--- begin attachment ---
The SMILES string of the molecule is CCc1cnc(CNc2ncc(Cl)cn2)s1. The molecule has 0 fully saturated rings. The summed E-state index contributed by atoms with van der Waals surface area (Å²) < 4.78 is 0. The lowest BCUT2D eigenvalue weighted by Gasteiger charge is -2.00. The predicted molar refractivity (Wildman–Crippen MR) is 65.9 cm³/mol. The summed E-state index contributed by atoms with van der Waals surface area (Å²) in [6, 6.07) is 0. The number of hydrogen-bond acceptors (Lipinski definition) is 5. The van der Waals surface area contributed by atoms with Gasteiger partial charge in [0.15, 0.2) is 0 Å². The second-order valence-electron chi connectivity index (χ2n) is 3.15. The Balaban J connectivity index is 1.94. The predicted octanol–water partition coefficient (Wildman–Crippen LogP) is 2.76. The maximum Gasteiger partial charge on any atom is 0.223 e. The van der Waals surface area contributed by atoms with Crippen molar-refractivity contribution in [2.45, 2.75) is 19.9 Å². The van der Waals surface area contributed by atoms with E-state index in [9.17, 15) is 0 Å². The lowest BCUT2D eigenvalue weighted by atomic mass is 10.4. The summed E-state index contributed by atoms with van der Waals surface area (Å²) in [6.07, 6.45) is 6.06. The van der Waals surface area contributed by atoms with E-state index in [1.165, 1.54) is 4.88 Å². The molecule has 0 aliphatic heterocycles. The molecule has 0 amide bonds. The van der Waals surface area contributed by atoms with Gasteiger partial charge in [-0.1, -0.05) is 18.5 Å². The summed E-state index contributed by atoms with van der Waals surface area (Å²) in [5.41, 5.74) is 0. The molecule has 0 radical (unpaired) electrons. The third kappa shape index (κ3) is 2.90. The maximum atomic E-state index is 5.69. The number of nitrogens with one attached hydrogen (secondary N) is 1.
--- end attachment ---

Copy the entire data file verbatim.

The SMILES string of the molecule is CCc1cnc(CNc2ncc(Cl)cn2)s1. The molecule has 0 fully saturated rings. The summed E-state index contributed by atoms with van der Waals surface area (Å²) < 4.78 is 0. The lowest BCUT2D eigenvalue weighted by Gasteiger charge is -2.00. The predicted molar refractivity (Wildman–Crippen MR) is 65.9 cm³/mol. The summed E-state index contributed by atoms with van der Waals surface area (Å²) in [6, 6.07) is 0. The number of hydrogen-bond acceptors (Lipinski definition) is 5. The van der Waals surface area contributed by atoms with Gasteiger partial charge in [0.15, 0.2) is 0 Å². The second-order valence-electron chi connectivity index (χ2n) is 3.15. The Balaban J connectivity index is 1.94. The predicted octanol–water partition coefficient (Wildman–Crippen LogP) is 2.76. The maximum Gasteiger partial charge on any atom is 0.223 e. The van der Waals surface area contributed by atoms with Crippen molar-refractivity contribution in [2.45, 2.75) is 19.9 Å². The van der Waals surface area contributed by atoms with E-state index in [9.17, 15) is 0 Å². The lowest BCUT2D eigenvalue weighted by atomic mass is 10.4. The summed E-state index contributed by atoms with van der Waals surface area (Å²) in [6.07, 6.45) is 6.06. The van der Waals surface area contributed by atoms with E-state index in [1.165, 1.54) is 4.88 Å². The molecule has 0 aliphatic heterocycles. The molecule has 0 amide bonds. The van der Waals surface area contributed by atoms with Gasteiger partial charge in [-0.1, -0.05) is 18.5 Å². The summed E-state index contributed by atoms with van der Waals surface area (Å²) in [5.41, 5.74) is 0. The molecule has 0 radical (unpaired) electrons. The third kappa shape index (κ3) is 2.90. The maximum atomic E-state index is 5.69. The number of nitrogens with one attached hydrogen (secondary N) is 1.